Brexit & EconomyPoliticsBrexit divorce talks: What do we know so far?

Brexit divorce talks: What do we know so far?

What do we know so far about the Brexit divorce bill? How do the positions of both the UK and the EU differ, and what are the legal implications?

The Brexit negotiations have begun, but what do we currently know about the financial Brexit divorce settlement? Charles Proctor of Fladgate LLP explores the situation so far.

The Brexit divorce talks got underway in Brussels on 19 June. They did not begin well for the UK – it dropped its insistence that trade talks should run in parallel with the negotiation of the UK’s financial contributions as a consequence of Brexit. This may have resulted from the weakened authority of the government following the election result and a general perception – justified or not – that the outcome of the vote argues for a softer form of Brexit.

Even so, there is still no guarantee as to the likely format of Brexit. The eventual deal has to be approved by all remaining member states, and each will have a different agenda. There must still be a possibility that the talks will founder, given that the level of the Brexit bill is likely to become apparent long before the development of a framework for a future trading relationship.

Amidst all the uncertainty, what do we actually know, as of now?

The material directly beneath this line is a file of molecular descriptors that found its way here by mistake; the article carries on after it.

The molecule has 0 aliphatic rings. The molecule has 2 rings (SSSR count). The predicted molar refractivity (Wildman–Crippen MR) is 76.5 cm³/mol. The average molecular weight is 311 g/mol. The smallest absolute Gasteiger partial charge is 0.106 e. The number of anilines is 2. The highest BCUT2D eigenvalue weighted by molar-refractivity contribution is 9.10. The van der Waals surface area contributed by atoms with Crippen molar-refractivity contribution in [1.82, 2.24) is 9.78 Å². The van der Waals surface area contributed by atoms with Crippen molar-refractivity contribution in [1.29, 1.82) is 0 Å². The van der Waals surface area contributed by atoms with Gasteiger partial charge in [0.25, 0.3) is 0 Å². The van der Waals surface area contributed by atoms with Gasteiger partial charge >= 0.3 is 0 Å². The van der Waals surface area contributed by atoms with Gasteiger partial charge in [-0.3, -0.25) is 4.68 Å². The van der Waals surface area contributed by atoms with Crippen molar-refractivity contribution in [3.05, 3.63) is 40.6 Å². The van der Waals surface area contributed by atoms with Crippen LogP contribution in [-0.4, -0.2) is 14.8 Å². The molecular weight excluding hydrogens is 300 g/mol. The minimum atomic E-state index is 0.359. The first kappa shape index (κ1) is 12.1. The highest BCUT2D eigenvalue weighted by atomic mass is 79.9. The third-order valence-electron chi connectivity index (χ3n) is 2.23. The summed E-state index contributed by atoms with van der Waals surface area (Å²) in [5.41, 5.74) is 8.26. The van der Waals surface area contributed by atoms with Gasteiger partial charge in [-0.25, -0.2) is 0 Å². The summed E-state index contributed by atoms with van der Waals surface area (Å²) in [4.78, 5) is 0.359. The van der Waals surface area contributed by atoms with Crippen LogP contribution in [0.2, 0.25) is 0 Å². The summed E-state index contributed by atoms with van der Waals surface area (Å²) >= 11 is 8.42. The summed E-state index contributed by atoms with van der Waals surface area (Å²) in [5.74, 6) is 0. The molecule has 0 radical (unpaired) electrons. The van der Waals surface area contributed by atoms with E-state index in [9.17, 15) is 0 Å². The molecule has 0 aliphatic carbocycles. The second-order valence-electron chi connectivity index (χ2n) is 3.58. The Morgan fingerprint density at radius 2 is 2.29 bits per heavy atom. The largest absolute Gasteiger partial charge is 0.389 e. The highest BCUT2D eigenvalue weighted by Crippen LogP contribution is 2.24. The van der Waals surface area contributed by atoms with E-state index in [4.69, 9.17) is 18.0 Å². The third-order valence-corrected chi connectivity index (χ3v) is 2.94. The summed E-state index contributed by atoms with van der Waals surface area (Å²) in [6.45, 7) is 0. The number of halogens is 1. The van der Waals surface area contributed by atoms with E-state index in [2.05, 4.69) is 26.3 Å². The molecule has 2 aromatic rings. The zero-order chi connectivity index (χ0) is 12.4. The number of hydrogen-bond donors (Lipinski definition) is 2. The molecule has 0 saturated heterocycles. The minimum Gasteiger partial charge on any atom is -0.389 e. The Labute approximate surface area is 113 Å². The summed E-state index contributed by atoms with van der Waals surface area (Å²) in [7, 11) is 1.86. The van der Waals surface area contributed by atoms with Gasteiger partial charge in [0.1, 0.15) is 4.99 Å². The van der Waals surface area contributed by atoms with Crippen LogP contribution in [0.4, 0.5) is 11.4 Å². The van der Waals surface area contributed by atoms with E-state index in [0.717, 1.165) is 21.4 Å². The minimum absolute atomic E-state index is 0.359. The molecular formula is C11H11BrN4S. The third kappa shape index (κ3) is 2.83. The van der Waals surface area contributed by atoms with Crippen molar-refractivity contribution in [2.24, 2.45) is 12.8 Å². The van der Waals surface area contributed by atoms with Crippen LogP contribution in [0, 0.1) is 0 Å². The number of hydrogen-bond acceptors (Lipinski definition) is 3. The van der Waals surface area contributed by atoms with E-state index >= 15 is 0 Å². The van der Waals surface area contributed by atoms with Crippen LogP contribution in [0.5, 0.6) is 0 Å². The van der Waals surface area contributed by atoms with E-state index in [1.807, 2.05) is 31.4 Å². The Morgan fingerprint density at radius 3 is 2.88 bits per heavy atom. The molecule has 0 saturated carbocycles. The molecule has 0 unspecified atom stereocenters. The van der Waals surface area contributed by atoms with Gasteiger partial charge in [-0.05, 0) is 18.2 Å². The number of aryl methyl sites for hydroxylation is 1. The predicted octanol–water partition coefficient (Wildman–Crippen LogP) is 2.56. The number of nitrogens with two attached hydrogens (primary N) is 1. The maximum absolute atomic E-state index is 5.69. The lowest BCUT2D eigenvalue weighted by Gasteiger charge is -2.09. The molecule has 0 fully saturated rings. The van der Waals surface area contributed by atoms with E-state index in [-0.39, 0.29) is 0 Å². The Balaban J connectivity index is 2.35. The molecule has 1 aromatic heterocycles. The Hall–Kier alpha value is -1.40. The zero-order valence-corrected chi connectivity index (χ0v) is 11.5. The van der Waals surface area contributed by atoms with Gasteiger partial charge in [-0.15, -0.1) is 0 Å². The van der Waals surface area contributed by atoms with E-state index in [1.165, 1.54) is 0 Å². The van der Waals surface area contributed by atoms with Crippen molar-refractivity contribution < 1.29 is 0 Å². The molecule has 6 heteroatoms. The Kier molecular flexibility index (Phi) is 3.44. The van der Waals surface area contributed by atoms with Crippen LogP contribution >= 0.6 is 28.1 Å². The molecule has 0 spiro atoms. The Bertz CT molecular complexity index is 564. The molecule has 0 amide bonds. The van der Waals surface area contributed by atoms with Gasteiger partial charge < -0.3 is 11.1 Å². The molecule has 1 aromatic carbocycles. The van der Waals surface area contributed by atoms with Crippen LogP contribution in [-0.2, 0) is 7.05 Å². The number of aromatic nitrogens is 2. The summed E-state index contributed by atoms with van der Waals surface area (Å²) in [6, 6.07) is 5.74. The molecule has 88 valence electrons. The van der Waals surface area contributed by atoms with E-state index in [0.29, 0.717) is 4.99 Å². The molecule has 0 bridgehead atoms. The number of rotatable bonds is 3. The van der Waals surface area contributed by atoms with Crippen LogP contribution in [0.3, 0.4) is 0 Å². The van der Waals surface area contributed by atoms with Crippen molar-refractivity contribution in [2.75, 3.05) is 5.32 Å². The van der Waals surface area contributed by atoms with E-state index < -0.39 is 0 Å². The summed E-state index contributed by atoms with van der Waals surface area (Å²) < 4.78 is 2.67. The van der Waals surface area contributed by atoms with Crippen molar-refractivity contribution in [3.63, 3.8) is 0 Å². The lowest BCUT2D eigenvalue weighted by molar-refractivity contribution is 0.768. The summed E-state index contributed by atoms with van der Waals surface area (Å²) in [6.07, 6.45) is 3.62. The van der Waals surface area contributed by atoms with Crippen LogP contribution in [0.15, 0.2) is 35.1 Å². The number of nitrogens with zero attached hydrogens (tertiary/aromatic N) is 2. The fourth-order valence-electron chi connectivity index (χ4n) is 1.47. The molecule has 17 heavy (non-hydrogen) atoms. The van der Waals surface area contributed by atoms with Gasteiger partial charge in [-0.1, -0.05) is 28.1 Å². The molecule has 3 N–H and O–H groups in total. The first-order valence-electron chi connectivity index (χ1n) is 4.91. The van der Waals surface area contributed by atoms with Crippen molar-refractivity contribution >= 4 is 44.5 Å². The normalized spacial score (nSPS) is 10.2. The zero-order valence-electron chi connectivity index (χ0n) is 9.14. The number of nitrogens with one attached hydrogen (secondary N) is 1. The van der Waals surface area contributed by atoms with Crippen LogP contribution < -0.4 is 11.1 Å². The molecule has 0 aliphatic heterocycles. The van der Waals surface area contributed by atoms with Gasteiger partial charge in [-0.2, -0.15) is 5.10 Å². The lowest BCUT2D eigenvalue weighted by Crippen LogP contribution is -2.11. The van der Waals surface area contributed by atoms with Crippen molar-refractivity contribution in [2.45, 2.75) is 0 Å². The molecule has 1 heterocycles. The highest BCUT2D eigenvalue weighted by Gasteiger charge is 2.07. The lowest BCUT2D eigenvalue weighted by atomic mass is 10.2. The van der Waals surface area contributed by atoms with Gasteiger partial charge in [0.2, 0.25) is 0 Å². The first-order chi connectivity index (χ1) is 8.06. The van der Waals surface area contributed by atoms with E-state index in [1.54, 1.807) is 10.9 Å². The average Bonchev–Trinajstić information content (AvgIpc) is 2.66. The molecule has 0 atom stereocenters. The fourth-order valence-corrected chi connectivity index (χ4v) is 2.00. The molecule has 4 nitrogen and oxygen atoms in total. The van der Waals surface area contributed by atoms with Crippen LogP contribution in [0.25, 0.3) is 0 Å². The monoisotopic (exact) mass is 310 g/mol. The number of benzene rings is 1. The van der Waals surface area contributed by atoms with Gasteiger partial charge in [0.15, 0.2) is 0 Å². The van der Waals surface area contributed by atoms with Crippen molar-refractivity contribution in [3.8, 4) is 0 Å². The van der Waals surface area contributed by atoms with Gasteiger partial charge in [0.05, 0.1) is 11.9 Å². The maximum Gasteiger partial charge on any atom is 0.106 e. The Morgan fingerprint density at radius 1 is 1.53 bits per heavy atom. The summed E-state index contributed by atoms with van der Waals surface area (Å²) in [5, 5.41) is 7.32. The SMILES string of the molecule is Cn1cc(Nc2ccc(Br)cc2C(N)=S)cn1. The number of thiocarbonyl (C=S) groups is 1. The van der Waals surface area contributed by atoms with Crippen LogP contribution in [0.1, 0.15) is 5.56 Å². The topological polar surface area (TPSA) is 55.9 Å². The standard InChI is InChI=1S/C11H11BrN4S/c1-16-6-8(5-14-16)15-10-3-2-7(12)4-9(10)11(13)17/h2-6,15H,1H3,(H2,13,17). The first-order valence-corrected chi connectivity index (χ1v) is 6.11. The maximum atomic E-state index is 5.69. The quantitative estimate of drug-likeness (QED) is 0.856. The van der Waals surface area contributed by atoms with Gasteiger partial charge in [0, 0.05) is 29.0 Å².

The EU has divided the talks into two stages. The initial stage comprises a number of items, including mutual residence rights for citizens currently living in the EU/UK, and the Irish border issue. Inevitably, however, the focus will be on another aspect – the need for an “orderly financial settlement”.

Stage two of the negotiations – including preliminary discussions of the future trade relationship—will begin only when the Council decides that “sufficient progress” has been made on the first stage. In other words, there must be an agreed methodology for the calculation of the Brexit cheque, before moving on to other matters. There is, however, a significant gap between the EU’s expectations and the UK’s legal obligations under the EU Treaties.

EU expectations

The EU has published a working paper on its financial position for Brexit. It states that the UK must meet its share of all commitments undertaken while it remained a member of the Union. This appears to mean all expenditure contemplated by the EU’s multiannual financial framework (MFF). The current MFF was negotiated in 2013 and expires on 31 December 2020. The EU’s stance therefore contemplates that the UK would continue to contribute to the EU’s finances for 21 months following its departure from the Union. Given the size of the UK’s net contributions, this could be a significant sticking point. The working paper also considers that the UK should pick up a share of ongoing pension obligations to EU staff, and other continuing liabilities. It is also stated that the UK should withdraw from the European Investment Bank but maintain its funding position.

All of these items will be contentious from a UK perspective. Especially in the case of the MFF, the relevant regulation contemplates that the numbers may be reworked in order to deal with unforeseen situations, so the EU should cut its coat according to its cloth.